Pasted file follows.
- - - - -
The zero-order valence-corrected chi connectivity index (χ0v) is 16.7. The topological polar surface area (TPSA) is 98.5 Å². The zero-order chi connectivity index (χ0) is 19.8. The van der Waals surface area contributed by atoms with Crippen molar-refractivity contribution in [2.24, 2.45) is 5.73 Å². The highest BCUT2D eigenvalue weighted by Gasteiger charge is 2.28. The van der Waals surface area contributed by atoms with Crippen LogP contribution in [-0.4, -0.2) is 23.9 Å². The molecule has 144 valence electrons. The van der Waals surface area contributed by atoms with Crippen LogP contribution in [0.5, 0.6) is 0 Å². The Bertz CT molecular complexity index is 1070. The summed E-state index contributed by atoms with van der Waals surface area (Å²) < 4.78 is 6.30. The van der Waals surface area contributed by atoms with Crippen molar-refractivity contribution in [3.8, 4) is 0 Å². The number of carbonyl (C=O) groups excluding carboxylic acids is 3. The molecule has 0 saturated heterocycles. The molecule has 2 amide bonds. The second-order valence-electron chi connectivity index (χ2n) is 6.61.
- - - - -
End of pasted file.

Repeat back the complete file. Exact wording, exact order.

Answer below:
The zero-order valence-corrected chi connectivity index (χ0v) is 16.7. The topological polar surface area (TPSA) is 98.5 Å². The zero-order chi connectivity index (χ0) is 19.8. The van der Waals surface area contributed by atoms with Crippen molar-refractivity contribution in [2.24, 2.45) is 5.73 Å². The highest BCUT2D eigenvalue weighted by Gasteiger charge is 2.28. The van der Waals surface area contributed by atoms with Crippen LogP contribution in [-0.4, -0.2) is 23.9 Å². The molecule has 144 valence electrons. The van der Waals surface area contributed by atoms with Crippen LogP contribution in [0.5, 0.6) is 0 Å². The Bertz CT molecular complexity index is 1070. The summed E-state index contributed by atoms with van der Waals surface area (Å²) < 4.78 is 6.30. The van der Waals surface area contributed by atoms with Crippen molar-refractivity contribution in [3.8, 4) is 0 Å². The number of carbonyl (C=O) groups excluding carboxylic acids is 3. The molecule has 0 saturated heterocycles. The molecule has 2 amide bonds. The second-order valence-electron chi connectivity index (χ2n) is 6.61.